With a series as popular as EA’s FIFA franchise, it can be easy to forget that each iteration is still a game, capable of providing dizzying adrenaline highs in online play while also possessing all the flaws we typically associate with the digital form – bugs, glitches, or the occasional server issue. Due to the sheer popularity of FIFA, however, these issues often get magnified, and the fact that the series recently blurred boundaries between the real and digital worlds with a FIFA 17 gambling scandal makes these problems even more significant. Any time players are competing for money or real-world parties are involved, developers are suddenly forced to be even more keen on identifying any glaring shortcomings.
That’s what made the FIFA 17 rubber-banding accusation such a popular news story this year in the first place – while it was obviously frustrating for players who considered themselves competitive during online play, there were a number of pro players whose livelihoods were threatened as well. Essentially, FIFA 17 employs something called “adaptive difficulty”, which calculates momentum and supposedly adjusts the game to be easier for players doing badly and harder for those who are thriving. Eurogamer interviewed FIFA creative director Matt Prior and asked him about the rubber-banding issue, and Prior had this to say:
“No, we’re not cheating. Absolutely not. It might feel like that when you’re on the other end of it. There’s always an excuse! It was skill when you won, cheating when you lost.”
While Prior has a point, simply claiming that the developer hasn’t programmed the game to be more lenient with poorly performing players might not be the definitive answer accusers are looking for. It’s true that many competitive online players experience temperamental outbursts where luck or cheating is blamed with no basis, but the rubber-banding issue and the evidence unearthed by those looking into it feels different. Fortunately, Prior explained the game’s system in a bit more depth to clarify:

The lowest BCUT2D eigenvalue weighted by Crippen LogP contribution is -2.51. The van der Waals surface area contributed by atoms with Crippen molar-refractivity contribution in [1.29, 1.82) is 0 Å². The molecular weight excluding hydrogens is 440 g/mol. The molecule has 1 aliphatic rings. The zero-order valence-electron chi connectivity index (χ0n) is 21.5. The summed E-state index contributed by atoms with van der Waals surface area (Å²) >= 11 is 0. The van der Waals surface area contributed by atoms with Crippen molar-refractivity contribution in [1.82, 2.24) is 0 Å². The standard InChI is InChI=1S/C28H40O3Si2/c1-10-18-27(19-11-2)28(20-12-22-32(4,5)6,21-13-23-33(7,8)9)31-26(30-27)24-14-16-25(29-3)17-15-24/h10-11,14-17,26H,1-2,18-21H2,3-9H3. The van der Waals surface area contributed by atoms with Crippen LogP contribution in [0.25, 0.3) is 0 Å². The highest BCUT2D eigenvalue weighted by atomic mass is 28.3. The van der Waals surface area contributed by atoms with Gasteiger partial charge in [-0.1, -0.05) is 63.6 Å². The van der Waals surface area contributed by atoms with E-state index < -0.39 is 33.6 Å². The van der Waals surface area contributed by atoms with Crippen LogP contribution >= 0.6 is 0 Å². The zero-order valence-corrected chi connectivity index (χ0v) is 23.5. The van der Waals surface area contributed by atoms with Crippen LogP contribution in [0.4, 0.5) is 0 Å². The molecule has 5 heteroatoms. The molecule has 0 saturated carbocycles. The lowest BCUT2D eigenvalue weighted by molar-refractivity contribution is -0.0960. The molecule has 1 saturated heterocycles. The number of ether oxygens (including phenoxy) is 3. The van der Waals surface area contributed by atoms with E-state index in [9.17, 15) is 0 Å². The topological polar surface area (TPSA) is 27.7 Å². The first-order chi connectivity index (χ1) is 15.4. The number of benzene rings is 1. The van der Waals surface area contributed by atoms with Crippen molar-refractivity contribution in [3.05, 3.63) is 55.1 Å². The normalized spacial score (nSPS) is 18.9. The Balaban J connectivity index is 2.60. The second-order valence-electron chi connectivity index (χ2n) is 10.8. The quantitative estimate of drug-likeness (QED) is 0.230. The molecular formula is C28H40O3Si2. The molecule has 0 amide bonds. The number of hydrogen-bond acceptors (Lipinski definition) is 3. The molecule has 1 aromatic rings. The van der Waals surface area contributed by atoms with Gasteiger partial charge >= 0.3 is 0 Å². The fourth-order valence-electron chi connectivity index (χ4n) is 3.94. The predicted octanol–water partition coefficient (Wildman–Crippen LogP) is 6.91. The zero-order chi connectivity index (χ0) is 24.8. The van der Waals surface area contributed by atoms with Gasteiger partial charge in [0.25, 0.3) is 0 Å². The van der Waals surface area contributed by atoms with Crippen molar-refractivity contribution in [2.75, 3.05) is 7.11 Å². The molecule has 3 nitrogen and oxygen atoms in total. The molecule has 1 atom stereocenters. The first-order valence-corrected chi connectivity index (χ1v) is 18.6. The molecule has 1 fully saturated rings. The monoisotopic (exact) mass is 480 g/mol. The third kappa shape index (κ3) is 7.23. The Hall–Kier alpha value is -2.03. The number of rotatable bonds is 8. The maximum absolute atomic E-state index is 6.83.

“There is error in some of the algorithms for traps. That’s in-built throughout the game, but that’s all measured on an individual level. It doesn’t take into account, oh, this is 1-0 in the 90th minute, let’s give this guy more error. It’s very much individual. And as a result it can happen at any time…that can be frustrating at times, but that’s the nature of football.”
Essentially, what Prior is saying is that the game has code in place that assigns error to individual players based on a number of factors, but that these factors never take into account how the player themselves is playing or the situation within the context of an individual game. That defender that missed a tackle and gave an opponent’s Neymar Jr. an easy look at tying the game? They might’ve just been tired.
Of course, it remains to be seen whether or not the FIFA community will accept this explanation as fact. Perception of the game’s fairness is a big deal for FIFA, though, and with the worlds of video games and sports becoming ever closer, maintaining a reputation of legitimacy will become increasingly important moving forward.